Multiple States Ask AG To Close Incomplete Receiver "Loophole"

AP Photo/Jae C. Hong, File

One of the things that terrify anti-gunners is so-called ghost guns. They don’t like the idea of Americans having access to guns without getting permission from the government first. And we already know how it really does seem to boil down to getting permission.


So, they want to crack down on these incomplete receiver kits.

Now, a number of state attornerys general are asking U.S. Attorney General Merrick Garland to close the “loophole.”

Pennsylvania Attorney General Josh Shapiro said Monday he is leading a coalition of 18 states that wrote U.S. Attorney General Merrick Garland, asking him to close a loophole in the interpretation of the federal Gun Control Act that allows those prohibited from buying firearms to buy 80 percent receivers to assemble “ghost guns.”


The unserialized and untraceable weapons are easily assembled by criminals, domestic abusers and others, allowing them to skirt U.S. gun laws, Shapiro said in a press release.


“Ghost guns are quickly becoming the weapon of choice for criminals and fueling the gun violence epidemic,” Shapiro said. “These DIY gun kits should be subject to the same background checks and qualifications as fully functioning firearms to prevent criminals who are not legally able to purchase or possess guns from getting their hands on these deadly, untraceable weapons.”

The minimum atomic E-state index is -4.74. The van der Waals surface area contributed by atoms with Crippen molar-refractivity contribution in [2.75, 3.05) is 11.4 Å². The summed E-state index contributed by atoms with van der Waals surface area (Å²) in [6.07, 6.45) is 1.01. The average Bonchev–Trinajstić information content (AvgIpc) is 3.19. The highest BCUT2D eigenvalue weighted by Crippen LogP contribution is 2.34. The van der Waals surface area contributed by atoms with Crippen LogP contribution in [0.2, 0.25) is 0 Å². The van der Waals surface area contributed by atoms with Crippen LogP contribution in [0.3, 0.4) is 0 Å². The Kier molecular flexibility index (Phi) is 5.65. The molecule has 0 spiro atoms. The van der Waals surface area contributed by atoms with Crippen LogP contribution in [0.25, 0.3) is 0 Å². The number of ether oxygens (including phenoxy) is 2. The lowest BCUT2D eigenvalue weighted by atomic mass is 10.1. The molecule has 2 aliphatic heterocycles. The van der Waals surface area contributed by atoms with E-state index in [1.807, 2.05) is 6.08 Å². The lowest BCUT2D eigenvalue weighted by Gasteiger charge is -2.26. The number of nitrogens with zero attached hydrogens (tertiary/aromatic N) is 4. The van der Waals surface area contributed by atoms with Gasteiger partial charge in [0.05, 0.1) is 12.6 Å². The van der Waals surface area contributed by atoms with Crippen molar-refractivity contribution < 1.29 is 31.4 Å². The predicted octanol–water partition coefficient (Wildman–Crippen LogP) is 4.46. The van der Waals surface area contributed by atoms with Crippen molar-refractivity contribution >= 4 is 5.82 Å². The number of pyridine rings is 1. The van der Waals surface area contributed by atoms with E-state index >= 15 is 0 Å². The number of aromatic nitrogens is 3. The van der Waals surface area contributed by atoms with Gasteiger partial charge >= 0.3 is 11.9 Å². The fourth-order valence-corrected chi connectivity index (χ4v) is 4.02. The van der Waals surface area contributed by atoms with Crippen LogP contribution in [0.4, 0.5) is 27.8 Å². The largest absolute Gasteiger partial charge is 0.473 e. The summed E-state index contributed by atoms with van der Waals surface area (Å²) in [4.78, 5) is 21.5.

Shapiro said his office has spoken to administration officials and consistently brought up concerns over this loophole in the federal Gun Control Act during those discussions. 

The Pennsylvania Attorney General said he has also personally spoken to President Joe Biden about the issue of ghost guns.

Ghost guns typically start as “80 percent receivers” that are often sold in kits without background checks, Shapiro said. Currently, he said, the ATF’s incorrect interpretation allows 80 percent receiver kits to be sold online and at gun shows throughout the country without background checks. 


What Shapiro is missing is that the people have been building guns in this country since before it was a country. There’s no “incorrect interpretation” to allowing products that facilitate that action.

The ATF basically only has two designations for things. They’re either receivers or they’re not. There’s no way to change that. All that can change is determining at what point something is considered a receiver.

At that point, the American entrepreneurial spirit will kick in and people will offer incomplete recievers just short of that line.

What they’ll never be able to do is completely shut down people making guns. If a guy can make an AK receiver from a shovel, there’s absolutely no hope of actually stopping homebuilt firearms, especially with advances in 3D printing.

Instead, a more productive use of the government’s time is to go after those who illegally make these weapons for sale. After all, contrary to what the media says, this ain’t a snap-together model kit we’re talking about. It’s technical to a degree that most criminals won’t bother with. That means people building them and selling them to others.


Hit them and leave the rest of us the hell alone for a change. How does that sound?

You know, just to shake things up a bit.

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